Mueller et al. (2002) studied the efficiency of Thiophanate methyl and other fungicides in chemical control of S. sclerotiorum and showed that this fungicide was efficient in chemical control of the pathogen at 7μg/mL. Kimura et al (2001) tested 19 fungicides including Iprodione and Thiophanate methyl against Botrytis cinerea and proved that iprodione and procimidone were the most efficient against this pathogen overcoming results obtained for Thiophanate methyl. Matheron and Matejka (1989) compared several fungicides including iprodione and stated that although its efficacy against S. sclerotiorum tends to a mild effect, becoming stable action at high concentrations. Studies of Brenneman et al (1987) and Poter and Philipps (1985) showed the resistance of S. minor to several fungicides of the group of dicarboxamidas, including iprodione and vinclozolina. Vital (1990) observed the growth of Sclerotium coffeicola in concentrations until 2000 ppm of iprodione, which would make this control method inappropriate.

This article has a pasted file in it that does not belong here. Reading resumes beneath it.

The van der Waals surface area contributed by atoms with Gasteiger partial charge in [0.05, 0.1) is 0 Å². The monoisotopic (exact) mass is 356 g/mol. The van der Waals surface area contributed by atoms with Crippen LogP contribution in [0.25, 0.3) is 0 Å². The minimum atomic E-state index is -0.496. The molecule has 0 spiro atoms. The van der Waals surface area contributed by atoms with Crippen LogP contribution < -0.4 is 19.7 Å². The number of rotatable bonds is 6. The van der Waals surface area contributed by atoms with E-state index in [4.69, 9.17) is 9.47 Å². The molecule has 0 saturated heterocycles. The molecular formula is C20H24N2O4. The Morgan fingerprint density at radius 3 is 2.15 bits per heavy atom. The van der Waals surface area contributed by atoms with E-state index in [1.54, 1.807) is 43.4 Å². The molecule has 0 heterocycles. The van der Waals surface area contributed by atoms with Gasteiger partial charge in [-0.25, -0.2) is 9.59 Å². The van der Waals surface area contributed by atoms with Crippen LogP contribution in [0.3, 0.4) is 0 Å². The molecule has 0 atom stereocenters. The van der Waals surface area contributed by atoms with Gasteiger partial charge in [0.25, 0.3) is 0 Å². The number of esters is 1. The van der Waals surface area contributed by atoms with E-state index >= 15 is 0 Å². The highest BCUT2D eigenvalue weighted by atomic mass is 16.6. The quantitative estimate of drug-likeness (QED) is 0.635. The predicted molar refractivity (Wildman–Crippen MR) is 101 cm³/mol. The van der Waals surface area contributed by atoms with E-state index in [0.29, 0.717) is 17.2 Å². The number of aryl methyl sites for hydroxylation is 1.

Comparison of chemical and biological control in vivo.
All the treatments were statistically significant in relation to controls. The comparisons between statistical correspondents indicated that treatments 3601XSs11 and Ss11XThiophanate methyl were the most efficient in the chemical control of S. sclerotiorum, decreasing the symptoms induced by pathogen in more than 30% in relation to controls that presented high levels of incidence (87.25%). The treatments Ss11=3601 and Ss11X3601 reduced the levels of incidence of white mold 16.21 and 7.05%, respectively (Fig. 1).